The Supreme Court has held that section 301 of the LMRA is one such statute that possesses pre-emptive force so "extraordinary" that it "converts an ordinary state common-law complaint into one stating a federal claim." Caterpillar, Inc., 482 U.S. at 393. Section 301 grants subject matter jurisdiction to the federal courts over "[s]uits for violation of contracts between an employer and a labor organization representing employees in an industry affecting commerce as defined in this Act." 29 U.S.C.A. § 185(a). Preemption is warranted so that a "uniform federal law" would govern the interpretation of collective bargaining agreements. See Lingle v. Norge Div. of Magic Chef, Inc., 486 U.S. 399, 404 (1988).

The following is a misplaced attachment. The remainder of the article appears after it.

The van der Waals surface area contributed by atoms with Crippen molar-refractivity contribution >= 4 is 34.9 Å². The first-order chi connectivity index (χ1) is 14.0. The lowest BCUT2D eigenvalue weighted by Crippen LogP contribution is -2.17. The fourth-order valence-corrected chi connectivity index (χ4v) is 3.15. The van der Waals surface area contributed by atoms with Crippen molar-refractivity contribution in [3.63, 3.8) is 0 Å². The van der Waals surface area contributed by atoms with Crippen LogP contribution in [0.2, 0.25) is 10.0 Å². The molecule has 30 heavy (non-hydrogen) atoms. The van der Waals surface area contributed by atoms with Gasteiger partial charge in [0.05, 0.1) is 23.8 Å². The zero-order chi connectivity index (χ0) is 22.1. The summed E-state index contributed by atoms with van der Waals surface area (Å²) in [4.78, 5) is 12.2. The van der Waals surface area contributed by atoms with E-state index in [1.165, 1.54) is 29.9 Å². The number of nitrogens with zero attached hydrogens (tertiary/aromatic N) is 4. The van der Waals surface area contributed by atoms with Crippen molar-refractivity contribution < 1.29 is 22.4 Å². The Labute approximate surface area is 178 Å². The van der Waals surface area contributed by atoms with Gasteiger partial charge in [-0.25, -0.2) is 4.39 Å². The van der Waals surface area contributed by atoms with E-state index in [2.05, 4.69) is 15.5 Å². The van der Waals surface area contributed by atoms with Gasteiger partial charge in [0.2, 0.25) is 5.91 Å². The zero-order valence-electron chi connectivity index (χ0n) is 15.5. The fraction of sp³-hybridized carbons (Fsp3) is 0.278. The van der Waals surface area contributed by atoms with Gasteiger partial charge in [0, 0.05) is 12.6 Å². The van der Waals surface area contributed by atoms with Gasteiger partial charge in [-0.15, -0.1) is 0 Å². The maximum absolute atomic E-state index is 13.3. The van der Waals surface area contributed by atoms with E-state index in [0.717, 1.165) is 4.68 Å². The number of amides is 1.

The Supreme Court has cautioned, however, that the LMRA does not preempt "every dispute concerning employment." Allis-Chalmers Corp. v. Lueck, 471 U.S. 202, 211 (1985). "When resolution of a state-law claim is substantially dependent upon analysis of the terms of an agreement made between the parties in a labor contract, that claim must either be treated as a § 301 claim or dismissed as pre-empted by federal labor-contract law." Id. at 220-21. However, "when the meaning of contract terms is not the subject of dispute, the bare fact that a collective-bargaining agreement will be consulted in the course of state-law litigation plainly does not require the claim to be extinguished." Livadas v. Bradshaw, 512 U.S. 107, 124 (1994).